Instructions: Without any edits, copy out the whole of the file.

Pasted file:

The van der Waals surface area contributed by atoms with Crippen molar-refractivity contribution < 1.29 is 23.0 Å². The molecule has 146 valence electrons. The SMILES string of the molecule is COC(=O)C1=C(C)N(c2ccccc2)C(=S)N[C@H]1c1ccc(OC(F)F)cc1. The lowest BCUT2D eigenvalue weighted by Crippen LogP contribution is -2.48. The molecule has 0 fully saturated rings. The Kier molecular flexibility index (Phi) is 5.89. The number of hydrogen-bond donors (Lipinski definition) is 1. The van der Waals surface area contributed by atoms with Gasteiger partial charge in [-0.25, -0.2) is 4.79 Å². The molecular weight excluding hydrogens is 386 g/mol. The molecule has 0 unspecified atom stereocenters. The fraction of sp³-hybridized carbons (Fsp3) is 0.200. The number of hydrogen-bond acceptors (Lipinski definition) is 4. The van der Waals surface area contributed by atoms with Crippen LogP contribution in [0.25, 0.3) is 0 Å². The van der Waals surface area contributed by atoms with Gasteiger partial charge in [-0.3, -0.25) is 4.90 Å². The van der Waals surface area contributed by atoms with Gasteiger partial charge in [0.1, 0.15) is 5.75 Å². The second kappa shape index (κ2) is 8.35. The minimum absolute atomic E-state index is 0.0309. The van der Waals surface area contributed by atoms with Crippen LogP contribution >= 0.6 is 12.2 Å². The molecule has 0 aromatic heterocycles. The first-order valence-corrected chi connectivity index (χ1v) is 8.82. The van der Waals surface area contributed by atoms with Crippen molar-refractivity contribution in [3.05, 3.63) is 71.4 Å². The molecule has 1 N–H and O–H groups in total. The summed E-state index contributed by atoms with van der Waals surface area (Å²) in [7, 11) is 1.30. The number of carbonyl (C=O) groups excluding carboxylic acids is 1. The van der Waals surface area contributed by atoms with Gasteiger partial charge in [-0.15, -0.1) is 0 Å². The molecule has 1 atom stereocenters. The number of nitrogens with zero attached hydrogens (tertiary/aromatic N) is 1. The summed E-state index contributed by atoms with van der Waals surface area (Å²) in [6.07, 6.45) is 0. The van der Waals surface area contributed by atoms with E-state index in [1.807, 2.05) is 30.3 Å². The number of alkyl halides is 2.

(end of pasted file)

The van der Waals surface area contributed by atoms with Crippen molar-refractivity contribution < 1.29 is 23.0 Å². The molecule has 146 valence electrons. The SMILES string of the molecule is COC(=O)C1=C(C)N(c2ccccc2)C(=S)N[C@H]1c1ccc(OC(F)F)cc1. The lowest BCUT2D eigenvalue weighted by Crippen LogP contribution is -2.48. The molecule has 0 fully saturated rings. The Kier molecular flexibility index (Phi) is 5.89. The number of hydrogen-bond donors (Lipinski definition) is 1. The van der Waals surface area contributed by atoms with Gasteiger partial charge in [-0.25, -0.2) is 4.79 Å². The molecular weight excluding hydrogens is 386 g/mol. The molecule has 0 unspecified atom stereocenters. The fraction of sp³-hybridized carbons (Fsp3) is 0.200. The number of hydrogen-bond acceptors (Lipinski definition) is 4. The van der Waals surface area contributed by atoms with Crippen LogP contribution in [0.25, 0.3) is 0 Å². The van der Waals surface area contributed by atoms with Gasteiger partial charge in [-0.3, -0.25) is 4.90 Å². The van der Waals surface area contributed by atoms with Gasteiger partial charge in [0.1, 0.15) is 5.75 Å². The second kappa shape index (κ2) is 8.35. The minimum absolute atomic E-state index is 0.0309. The van der Waals surface area contributed by atoms with Crippen LogP contribution >= 0.6 is 12.2 Å². The molecule has 0 aromatic heterocycles. The first-order valence-corrected chi connectivity index (χ1v) is 8.82. The van der Waals surface area contributed by atoms with Crippen molar-refractivity contribution in [3.05, 3.63) is 71.4 Å². The molecule has 1 N–H and O–H groups in total. The summed E-state index contributed by atoms with van der Waals surface area (Å²) in [7, 11) is 1.30. The number of carbonyl (C=O) groups excluding carboxylic acids is 1. The van der Waals surface area contributed by atoms with Gasteiger partial charge in [-0.15, -0.1) is 0 Å². The molecule has 1 atom stereocenters. The number of nitrogens with zero attached hydrogens (tertiary/aromatic N) is 1. The summed E-state index contributed by atoms with van der Waals surface area (Å²) in [6.07, 6.45) is 0. The van der Waals surface area contributed by atoms with E-state index in [1.807, 2.05) is 30.3 Å². The number of alkyl halides is 2.